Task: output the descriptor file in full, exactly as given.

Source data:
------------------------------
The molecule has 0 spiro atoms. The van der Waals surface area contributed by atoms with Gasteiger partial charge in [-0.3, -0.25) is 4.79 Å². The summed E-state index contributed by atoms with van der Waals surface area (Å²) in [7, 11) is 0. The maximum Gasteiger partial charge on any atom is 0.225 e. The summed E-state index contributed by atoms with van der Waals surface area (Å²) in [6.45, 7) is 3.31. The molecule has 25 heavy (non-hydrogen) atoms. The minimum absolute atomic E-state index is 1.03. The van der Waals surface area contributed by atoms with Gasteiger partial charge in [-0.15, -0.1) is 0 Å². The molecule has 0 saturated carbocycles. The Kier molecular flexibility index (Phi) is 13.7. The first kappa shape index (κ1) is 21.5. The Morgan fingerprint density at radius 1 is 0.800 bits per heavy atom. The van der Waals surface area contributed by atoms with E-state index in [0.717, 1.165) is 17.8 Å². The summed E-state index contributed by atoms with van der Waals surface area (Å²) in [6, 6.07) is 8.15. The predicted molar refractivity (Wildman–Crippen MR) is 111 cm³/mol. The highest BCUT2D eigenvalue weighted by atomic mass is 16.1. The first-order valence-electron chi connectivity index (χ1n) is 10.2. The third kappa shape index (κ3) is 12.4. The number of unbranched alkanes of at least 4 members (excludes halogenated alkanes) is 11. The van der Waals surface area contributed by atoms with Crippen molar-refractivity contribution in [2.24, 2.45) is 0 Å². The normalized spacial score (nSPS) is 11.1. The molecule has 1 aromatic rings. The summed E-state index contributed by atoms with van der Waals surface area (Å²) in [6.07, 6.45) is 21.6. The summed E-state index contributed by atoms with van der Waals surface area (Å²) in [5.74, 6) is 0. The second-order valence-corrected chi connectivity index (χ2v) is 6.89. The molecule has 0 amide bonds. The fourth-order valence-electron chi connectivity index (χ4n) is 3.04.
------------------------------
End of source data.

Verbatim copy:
The molecule has 0 spiro atoms. The van der Waals surface area contributed by atoms with Gasteiger partial charge in [-0.3, -0.25) is 4.79 Å². The summed E-state index contributed by atoms with van der Waals surface area (Å²) in [7, 11) is 0. The maximum Gasteiger partial charge on any atom is 0.225 e. The summed E-state index contributed by atoms with van der Waals surface area (Å²) in [6.45, 7) is 3.31. The molecule has 25 heavy (non-hydrogen) atoms. The minimum absolute atomic E-state index is 1.03. The van der Waals surface area contributed by atoms with Gasteiger partial charge in [-0.15, -0.1) is 0 Å². The molecule has 0 saturated carbocycles. The Kier molecular flexibility index (Phi) is 13.7. The first kappa shape index (κ1) is 21.5. The Morgan fingerprint density at radius 1 is 0.800 bits per heavy atom. The van der Waals surface area contributed by atoms with E-state index in [0.717, 1.165) is 17.8 Å². The summed E-state index contributed by atoms with van der Waals surface area (Å²) in [6, 6.07) is 8.15. The predicted molar refractivity (Wildman–Crippen MR) is 111 cm³/mol. The highest BCUT2D eigenvalue weighted by atomic mass is 16.1. The first-order valence-electron chi connectivity index (χ1n) is 10.2. The third kappa shape index (κ3) is 12.4. The number of unbranched alkanes of at least 4 members (excludes halogenated alkanes) is 11. The van der Waals surface area contributed by atoms with Crippen molar-refractivity contribution in [2.24, 2.45) is 0 Å². The normalized spacial score (nSPS) is 11.1. The molecule has 1 aromatic rings. The summed E-state index contributed by atoms with van der Waals surface area (Å²) in [6.07, 6.45) is 21.6. The summed E-state index contributed by atoms with van der Waals surface area (Å²) in [5.74, 6) is 0. The second-order valence-corrected chi connectivity index (χ2v) is 6.89. The molecule has 0 amide bonds. The fourth-order valence-electron chi connectivity index (χ4n) is 3.04.